Mon | Nov 12, 2018

Jurors demand justice - Poor working conditions, long hours with no pay and other challenges, facing Jamaicans who show up for jury duty

Published:Sunday | June 3, 2018 | 12:00 AMBarbara Gayle
Persons sit on benches next to the Supreme Court building in downtown Kingston.

 

Several persons who have served as jurors in the Home Circuit Court are demanding justice over what they describe as the shoddy treatment meted out to them.

The jurors, who answered summonses to appear in the downtown Kingston-based court, say they are also concerned about persons called to serve in rural courts, based on the horror stories shared by persons in the legal system.

"The justice system is failing us, and it is unfair that we are called upon to administer justice under adverse conditions," the Corporate Area jurors outlined in a letter signed by 30 of them.

They charged that the system is turning some of them into beggars when they turn up for jury duty, because they cannot afford bus fare and lunch money to attend court.

 

STIPEND

 

The jurors say that while they are aware of the provision in law that only those who actually sit on cases are given a stipend of $2,000 daily, this is unfair as others attend court for several days, stay there for many hours and are not selected to sit on a case.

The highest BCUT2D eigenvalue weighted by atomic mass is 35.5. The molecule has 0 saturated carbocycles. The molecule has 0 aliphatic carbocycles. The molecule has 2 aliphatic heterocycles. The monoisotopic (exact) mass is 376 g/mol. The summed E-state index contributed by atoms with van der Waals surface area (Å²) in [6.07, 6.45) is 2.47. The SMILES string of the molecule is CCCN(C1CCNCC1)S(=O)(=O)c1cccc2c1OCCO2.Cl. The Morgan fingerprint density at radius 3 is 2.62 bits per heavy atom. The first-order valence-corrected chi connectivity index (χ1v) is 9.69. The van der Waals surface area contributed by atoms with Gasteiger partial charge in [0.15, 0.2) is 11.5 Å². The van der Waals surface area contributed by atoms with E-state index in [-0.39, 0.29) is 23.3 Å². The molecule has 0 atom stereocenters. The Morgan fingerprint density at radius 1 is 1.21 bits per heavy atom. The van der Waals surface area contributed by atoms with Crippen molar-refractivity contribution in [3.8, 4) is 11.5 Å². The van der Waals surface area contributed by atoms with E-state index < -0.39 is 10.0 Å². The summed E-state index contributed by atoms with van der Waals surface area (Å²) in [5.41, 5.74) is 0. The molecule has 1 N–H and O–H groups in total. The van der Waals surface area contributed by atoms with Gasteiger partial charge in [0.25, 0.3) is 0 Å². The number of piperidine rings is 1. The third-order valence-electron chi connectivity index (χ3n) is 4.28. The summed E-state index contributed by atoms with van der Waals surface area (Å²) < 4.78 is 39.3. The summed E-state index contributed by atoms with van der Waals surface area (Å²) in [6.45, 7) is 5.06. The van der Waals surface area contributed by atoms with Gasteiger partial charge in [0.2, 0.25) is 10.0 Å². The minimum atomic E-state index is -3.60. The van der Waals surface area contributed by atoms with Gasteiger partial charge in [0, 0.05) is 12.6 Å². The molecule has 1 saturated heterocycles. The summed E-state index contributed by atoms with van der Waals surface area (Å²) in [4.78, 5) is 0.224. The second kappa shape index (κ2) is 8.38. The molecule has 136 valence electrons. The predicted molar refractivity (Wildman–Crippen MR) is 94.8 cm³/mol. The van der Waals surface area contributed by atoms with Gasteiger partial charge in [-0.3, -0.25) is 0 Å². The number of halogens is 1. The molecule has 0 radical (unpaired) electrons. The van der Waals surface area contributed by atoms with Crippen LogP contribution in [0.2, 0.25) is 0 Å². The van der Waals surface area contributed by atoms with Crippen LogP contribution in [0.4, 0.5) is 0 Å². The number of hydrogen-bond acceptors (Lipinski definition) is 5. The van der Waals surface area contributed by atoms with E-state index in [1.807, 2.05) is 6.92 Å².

"It is a shame to hear jurors asking fellow jurors if they can help them with bus fare or lunch money," they said in the letter.

According to the jurors, last Tuesday, they sat in a crowded jury room from 10 a.m. to 3 p.m. just to see if a case was ready for jury selection. They would not be compensated for the time or the expenses they incurred that day.

"There are too many excuses given for cases on the list not proceeding expeditiously, and as a result jurors are affected as they have to wait for long hours while issues are ironed out," added the jurors.

 

NO WATER

 

They further charged that water is hard to come by at the Supreme Court as there is no cooler at the courthouse, and when they are waiting in the jury room, they are told there are not enough drinking glasses to serve them water. "This is inhumane," said the jurors in the letter.

There is a television in one of the jury rooms with poor reception and there is no access to a public Wi-Fi.

The jurors are also upset about the long delays that those who serve often have to endure before they are paid.

When the complaints of the jurors were brought to the attention of Minister of Justice Delroy Chuck last week, he argued that the State could not afford to meet all the demands of the jurors at this time.

"We have to ask the chief justice to ensure better management of the court system for jurors, so those who are not serving will not spend long hours at court," said Chuck.

He said it would be difficult to do a means test to ascertain the jurors who need assistance with travelling expenses and those who did not, and noted that it was the Court Management Services and not his ministry which is responsible for paying the jurors who serve.

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